Magical Mondays: The Power of Clothing in Final Fantasy X-2

As someone who sells artwork at anime conventions, one of the things I look forward to most is seeing everyone’s cosplay. Being able to dress up and put time and effort into bringing a beloved character to life can be a magical experience in the real world. What’s especially great is seeing people in the different costumes that a single character may wear over the course of a story.

Clothing can be a powerful narrative tool—sometimes certain clothes can give some character new and special abilities. Other times, the clothing can be a symbol of internal change, growth, and a renewed sense of confidence. This can be an especially important mechanic for video games, and my best experience with this was in Final Fantasy X-2.

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Oh, My Pop Culture Church: Criticizing Organized Religion Doesn’t Have to Be Anti-Religion

Take the plot of any Final Fantasy game—we always have our spiky-haired leader with a giant sword, some dude named Cid, chocobos, moogles, and many more similarities. The games also give us some evil force attempting to wipe out all of humanity. But another thing the narratives also have in common is an all-powerful, corrupt organization or government that controls the world. In Final Fantasy VII, this was the Shinra company. In FFXII, it was the invading country of Archadia. In FFXIII, we have the Sanctum. And in Final Fantasy X, our corrupt organization is Yevon, the leading religion in the world of Spira.

FFX Yu YevonFinal Fantasy uses a lot of mythology, and it’s not always accurate to the religions it borrows from. In other ways, the games do an immensely wonderful job with different faiths. Final Fantasy X is one of these games. FFX opens up a discussion about religion that we as consumers probably need. While Final Fantasy does have both good and bad religious representation, the games are not shy about criticizing the faiths they borrow from.

I wouldn’t say that the Final Fantasy games are being overtly anti-religious in any game. Or, at the very least, I wouldn’t say that the games are specifically created with an anti-religious agenda. Final Fantasy’s big thing, though, is that it criticizes people with power, and religion is just one avenue through which it does so.

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Final Fantasy X: A Prequel to Final Fantasy VII

wallpaper-dirge-of-cerberus-final-fantasy-vii-03-1920x1200I recently just replayed both of X’s games and VII, because hey, they are my favorite Final Fantasy games. With the exception of direct sequels, most Final Fantasy games are completely independent from each other. That’s not always true—we have the Ivalice Alliance games such as XII and Tactics that both take place in the world of Ivalice, albeit a thousand years apart from each other. But unless we’re specifically told otherwise, it’s always been safe to assume that the Final Fantasy games have no impact on each other. At least, that was the case until X-2 happened. During an interview for Final Fantasy X-2 Ultimania, Nojima confirmed that X and X-2 are prequels to VII. While the stories in the games are still more or less independent from each other, this connection allows for some interesting social and religious implications, specifically for the Al Bhed.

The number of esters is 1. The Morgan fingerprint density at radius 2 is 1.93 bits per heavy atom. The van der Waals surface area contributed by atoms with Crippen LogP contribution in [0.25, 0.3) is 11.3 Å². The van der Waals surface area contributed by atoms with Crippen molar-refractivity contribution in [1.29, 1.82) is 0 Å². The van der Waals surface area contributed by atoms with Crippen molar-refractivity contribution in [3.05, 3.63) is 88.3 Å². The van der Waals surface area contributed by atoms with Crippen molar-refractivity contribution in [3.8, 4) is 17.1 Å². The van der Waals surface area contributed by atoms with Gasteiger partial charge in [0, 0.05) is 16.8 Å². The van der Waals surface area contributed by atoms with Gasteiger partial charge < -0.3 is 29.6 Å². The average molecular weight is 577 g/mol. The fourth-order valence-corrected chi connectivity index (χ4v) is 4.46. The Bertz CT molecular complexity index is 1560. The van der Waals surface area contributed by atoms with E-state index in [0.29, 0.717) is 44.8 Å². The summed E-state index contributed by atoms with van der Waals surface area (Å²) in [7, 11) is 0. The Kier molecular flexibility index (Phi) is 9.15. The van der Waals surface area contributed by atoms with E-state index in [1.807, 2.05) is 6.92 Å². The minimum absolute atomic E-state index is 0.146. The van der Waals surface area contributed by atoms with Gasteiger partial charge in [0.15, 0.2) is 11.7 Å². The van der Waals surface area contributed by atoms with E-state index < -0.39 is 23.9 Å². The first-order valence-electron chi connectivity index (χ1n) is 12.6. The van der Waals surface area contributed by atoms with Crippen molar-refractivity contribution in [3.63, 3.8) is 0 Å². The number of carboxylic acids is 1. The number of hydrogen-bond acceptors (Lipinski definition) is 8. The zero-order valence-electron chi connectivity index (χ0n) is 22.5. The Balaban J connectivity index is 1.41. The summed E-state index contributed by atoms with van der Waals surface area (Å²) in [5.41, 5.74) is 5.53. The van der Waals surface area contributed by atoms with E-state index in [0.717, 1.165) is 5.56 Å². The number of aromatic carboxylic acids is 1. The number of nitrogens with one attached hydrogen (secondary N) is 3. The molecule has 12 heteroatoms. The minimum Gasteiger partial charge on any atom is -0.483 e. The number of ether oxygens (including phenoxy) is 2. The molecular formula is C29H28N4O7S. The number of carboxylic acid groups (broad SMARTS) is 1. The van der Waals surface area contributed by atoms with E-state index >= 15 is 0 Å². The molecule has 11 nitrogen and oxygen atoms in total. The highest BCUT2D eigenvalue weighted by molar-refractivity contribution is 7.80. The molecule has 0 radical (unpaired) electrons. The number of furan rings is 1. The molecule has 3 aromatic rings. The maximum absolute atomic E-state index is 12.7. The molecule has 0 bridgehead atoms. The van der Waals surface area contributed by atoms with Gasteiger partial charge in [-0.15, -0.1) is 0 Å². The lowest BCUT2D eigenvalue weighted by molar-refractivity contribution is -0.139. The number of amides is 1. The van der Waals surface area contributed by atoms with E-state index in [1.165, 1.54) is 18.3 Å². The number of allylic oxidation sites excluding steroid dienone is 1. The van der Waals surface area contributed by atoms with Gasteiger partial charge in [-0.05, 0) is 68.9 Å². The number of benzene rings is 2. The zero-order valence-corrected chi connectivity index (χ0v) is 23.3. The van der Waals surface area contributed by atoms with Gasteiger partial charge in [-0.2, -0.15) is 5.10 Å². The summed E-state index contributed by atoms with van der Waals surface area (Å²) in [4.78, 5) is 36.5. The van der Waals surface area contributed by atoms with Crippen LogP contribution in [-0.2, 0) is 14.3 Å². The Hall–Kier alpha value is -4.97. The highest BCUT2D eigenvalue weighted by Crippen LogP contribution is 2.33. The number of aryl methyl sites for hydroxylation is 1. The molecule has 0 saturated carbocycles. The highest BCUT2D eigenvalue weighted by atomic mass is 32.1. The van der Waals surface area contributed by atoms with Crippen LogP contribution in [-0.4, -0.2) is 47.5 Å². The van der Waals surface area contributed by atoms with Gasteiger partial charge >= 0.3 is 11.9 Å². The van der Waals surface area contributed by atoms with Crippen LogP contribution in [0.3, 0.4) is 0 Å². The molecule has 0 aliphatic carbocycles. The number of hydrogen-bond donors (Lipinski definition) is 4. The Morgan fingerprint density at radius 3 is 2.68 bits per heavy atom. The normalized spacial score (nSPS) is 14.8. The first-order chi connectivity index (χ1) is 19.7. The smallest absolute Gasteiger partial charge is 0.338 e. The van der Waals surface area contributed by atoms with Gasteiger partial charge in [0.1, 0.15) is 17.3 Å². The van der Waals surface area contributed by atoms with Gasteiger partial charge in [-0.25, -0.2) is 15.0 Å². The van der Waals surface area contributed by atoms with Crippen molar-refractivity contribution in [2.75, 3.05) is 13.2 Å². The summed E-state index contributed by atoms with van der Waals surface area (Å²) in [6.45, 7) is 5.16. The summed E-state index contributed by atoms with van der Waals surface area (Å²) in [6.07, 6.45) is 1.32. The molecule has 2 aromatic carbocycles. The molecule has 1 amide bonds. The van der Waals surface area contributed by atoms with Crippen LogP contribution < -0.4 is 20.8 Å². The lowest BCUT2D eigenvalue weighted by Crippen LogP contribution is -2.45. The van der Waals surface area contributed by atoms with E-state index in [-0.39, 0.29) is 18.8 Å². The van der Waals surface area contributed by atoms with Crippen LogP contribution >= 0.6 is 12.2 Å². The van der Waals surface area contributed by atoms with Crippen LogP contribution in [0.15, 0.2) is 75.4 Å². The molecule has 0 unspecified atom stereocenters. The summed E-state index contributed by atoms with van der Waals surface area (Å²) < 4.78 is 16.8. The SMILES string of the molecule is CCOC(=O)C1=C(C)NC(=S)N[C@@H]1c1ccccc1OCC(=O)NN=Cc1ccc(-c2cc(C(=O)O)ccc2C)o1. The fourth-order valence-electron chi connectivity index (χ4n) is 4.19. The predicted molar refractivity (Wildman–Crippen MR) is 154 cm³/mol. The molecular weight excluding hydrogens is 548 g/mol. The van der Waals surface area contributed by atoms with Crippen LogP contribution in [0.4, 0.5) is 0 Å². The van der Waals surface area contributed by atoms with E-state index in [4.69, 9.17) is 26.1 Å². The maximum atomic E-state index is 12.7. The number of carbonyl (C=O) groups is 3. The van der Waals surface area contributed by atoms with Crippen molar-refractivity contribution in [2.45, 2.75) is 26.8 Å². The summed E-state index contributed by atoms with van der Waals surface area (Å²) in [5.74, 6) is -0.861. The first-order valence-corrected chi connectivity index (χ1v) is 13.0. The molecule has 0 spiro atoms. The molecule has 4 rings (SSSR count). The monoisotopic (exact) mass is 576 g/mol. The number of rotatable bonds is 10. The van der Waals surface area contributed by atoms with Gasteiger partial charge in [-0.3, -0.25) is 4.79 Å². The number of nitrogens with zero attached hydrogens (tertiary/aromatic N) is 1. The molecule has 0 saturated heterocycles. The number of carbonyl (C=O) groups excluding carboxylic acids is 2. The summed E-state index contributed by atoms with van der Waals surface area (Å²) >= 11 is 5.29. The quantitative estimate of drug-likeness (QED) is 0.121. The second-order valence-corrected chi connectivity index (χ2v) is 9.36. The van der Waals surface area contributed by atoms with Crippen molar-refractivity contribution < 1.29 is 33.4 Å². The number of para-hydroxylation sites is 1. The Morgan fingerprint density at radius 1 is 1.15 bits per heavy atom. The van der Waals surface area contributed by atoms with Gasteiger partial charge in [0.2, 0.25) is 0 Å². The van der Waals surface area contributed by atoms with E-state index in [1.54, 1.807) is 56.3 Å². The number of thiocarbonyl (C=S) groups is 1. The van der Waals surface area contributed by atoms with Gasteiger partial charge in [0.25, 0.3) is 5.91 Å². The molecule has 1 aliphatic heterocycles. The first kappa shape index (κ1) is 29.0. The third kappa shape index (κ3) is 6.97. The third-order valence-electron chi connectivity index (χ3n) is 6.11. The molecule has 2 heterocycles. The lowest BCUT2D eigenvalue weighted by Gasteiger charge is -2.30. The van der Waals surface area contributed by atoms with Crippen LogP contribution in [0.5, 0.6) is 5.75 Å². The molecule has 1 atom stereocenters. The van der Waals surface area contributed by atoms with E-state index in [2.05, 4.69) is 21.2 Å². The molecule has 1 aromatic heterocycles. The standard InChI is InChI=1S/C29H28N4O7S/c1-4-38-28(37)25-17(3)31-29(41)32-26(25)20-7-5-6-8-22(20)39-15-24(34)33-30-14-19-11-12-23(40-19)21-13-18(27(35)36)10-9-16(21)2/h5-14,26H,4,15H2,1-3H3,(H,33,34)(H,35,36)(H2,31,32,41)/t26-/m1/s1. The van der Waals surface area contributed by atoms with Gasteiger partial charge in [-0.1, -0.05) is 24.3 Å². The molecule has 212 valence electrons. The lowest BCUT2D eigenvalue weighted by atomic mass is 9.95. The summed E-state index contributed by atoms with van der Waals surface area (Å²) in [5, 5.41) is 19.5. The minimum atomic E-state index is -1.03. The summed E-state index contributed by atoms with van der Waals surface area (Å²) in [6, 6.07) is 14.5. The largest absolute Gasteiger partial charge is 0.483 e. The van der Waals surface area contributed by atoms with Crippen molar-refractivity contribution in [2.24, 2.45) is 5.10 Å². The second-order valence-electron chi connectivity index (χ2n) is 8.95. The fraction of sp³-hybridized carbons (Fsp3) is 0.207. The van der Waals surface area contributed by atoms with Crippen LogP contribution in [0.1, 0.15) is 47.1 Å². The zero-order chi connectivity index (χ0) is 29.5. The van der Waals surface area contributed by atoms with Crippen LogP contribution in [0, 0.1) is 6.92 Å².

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Ace plays Final Fantasy X-2: The Sexism

So I guess I could do a whole other series on the sequel as I did for the original, but that’s more effort than I want to expend. As a whole, I do enjoy and its sequel. X-2 is a bit different than what I had expected, and though I don’t believe it’s a good Final Fantasy game, it’s still a good game. The graphics are improved, as well as the voice acting, and though the battle system was fun and unique in X, I like it a lot better here.

The story follows Yuna on her quest to find spheres about the past in hopes of seeing Tidus again. She and Rikku are now sphere hunters, being helped out by a new character Paine. Also along for the ride, we have Rikku’s brother, who is actually called Brother, his buddy, named Buddy, and a small genius kid, called Shinra. Yuna, Rikku, and Paine form the playable party, while Brother, Buddy, Shinra, and everyone else are all supporting cast members. So this is, I believe, the first and only Final Fantasy game that has an all-female party.

In Final Fantasy X it can be argued that Yuna is the main character while the story is simply told from Tidus’s point of view. Here, there is no doubt that the protagonist is Yuna. So overall, considering that this game has an all-female party and should act as a means to further develop the characters and the world, it should seem like a step in the right direction for female representation. I still hold that Final Fantasy is nowhere near as sexist as other games, and to be honest, with the exception of all the breast shots of Lulu, I probably wouldn’t have even noticed sexism in this story at all if it hadn’t been for X-2.

People always assume games and stories with a mostly-female cast will alienate male audience members, as if they think that being centered on women can never be interesting enough to attract male audiences. So they try to sexualize the girls as much as possible. It’s that mindset where anything masculine can be perceived as good and entertaining, but femininity? Oh, boy, we’ve got to sex that shit up if any guy’s going to be interested in it! Lord knows, character development and story arcs aren’t enough for a fulfilling game if it’s all about women.

So this is possibly the most sexist Final Fantasy game I have ever played, just from that aspect.